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Current Exhibition:



 12th - 31st January, 2018

Abraham Ortelius (1527 -1598) was a Flemish cartographer, cosmographer, geographer, and publisher, and a contemporary of Gerard Mercator, with whom he travelled through Italy and France. Although it is Mercator who first used the word "Atlas" as a name for a collection of maps, it is Ortelius who is remembered as the creator of the first modern atlas. Theatrum Orbis Terrarum was the first systematically collated set of maps by different map makers in a uniform format. Three Latin editions as well as a Dutch, French and German edition of Theatrum Orbis Terrarum were published by 1572 and a further 25 editions printed before Ortelius' death in 1598. Several more were printed posthumously, and Ortelius’ maps continued to play a vital role in mapmaking across Europe for the century following his death.

The Parergon (’Supplement’) was, as the title suggests, originally conceived of as a supplement to Ortelius’ Theatrum. The work, a massive and intricately researched index of the classical world, was accompanied by a series of ancient world maps. Unlike the maps of the Theatrum, the majority of which were reductions of earlier maps, the maps of the Parergon were researched and drawn by Ortelius himself. The work was a huge commercial success, and the maps themselves set the standard for ancient world maps for the duration of the seventeenth century, being reproduced or reprinted by various publishers after Ortelius’ final 1624 printing. His interest in the mapping of the ancient world is manifest.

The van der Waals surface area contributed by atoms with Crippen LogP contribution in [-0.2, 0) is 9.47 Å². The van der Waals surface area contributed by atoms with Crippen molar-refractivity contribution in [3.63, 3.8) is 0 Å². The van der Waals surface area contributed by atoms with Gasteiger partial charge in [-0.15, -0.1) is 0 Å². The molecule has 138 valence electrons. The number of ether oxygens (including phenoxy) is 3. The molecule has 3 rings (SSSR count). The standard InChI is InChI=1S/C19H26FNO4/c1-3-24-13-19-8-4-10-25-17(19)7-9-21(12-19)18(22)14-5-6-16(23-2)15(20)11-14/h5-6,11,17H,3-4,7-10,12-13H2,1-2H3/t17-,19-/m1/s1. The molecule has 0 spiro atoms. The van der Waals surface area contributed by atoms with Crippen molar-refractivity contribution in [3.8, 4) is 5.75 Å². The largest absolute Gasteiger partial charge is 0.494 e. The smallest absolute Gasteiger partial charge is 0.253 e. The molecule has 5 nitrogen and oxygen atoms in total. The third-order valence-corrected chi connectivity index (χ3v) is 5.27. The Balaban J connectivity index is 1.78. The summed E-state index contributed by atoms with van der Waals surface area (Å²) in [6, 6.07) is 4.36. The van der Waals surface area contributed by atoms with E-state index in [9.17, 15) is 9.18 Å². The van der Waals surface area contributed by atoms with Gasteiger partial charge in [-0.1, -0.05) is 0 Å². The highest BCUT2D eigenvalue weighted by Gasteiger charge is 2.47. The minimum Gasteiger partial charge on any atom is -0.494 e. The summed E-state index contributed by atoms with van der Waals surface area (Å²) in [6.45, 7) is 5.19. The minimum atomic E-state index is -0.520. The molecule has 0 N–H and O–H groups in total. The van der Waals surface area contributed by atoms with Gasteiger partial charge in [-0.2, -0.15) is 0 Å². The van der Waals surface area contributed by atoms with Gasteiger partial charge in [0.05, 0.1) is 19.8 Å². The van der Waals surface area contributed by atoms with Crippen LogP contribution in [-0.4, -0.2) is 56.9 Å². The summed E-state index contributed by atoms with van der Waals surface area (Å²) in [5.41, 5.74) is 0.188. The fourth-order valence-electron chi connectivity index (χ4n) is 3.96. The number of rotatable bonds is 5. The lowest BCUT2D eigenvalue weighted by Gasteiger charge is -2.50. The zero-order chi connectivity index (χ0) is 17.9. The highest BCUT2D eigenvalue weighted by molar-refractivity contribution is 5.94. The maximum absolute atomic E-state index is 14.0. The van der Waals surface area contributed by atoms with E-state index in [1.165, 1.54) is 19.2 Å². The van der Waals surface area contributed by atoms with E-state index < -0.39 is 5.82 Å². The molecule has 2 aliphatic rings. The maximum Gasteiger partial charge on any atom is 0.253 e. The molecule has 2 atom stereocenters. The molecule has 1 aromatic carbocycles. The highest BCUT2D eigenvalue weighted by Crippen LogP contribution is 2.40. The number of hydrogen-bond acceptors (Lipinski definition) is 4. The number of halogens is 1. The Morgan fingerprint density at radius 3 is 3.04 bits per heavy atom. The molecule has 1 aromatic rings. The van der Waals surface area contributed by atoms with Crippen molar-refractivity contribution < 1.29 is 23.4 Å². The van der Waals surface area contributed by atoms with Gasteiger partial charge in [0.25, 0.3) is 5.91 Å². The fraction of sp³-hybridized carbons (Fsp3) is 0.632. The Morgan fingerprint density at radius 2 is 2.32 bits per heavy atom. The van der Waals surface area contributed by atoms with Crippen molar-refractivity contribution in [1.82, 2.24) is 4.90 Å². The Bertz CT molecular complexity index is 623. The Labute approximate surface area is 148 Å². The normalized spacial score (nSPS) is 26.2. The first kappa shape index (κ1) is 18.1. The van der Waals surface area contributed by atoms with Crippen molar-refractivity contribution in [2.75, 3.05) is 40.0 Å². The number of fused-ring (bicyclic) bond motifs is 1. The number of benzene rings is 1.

The maps of the Parergon are a veritable mine of textual commentary and classical philology, drawing upon Ptolemy, Strabo, Pliny, and many others. Interestingly, the project seems to have been a labour of love, rather than a mercantile venture. Ortelius himself was fascinated with the ancient world, and a formidable classical scholar in his own right. In addition to his work as a cartographer, he dealt in antiquities, visited and surveyed ancient sites across Europe, published a critical edition of Caesar’s Gallic Wars in 1593, and assisted Welser in his studies of the famous Tabula Peutingeriana in 1598, producing an engraved copy of the map that can be found in later editions of the Parergon.

The Parergon finds its genesis, appropriately, in Ortelius’ maps of the Holy Land and the geography of the Bible. Biblical maps were very much in fashion during the late fifteenth and early sixteenth century, intended originally to illustrate God’s Creation in the terrestrial and celestial spheres. The Protestant Reformation, however, put map-makers in an awkward, and often dangerous, religious and political position. Ortelius’ own career, like his friend Mercator’s, danced a fine line with the various religious authorities of northern Europe. Indeed his birth in Antwerp, rather than his family’s native Augsburg, was almost certainly the result of the Ortels Family’s flight from the Holy Roman Empire, under suspicion of Protestantism.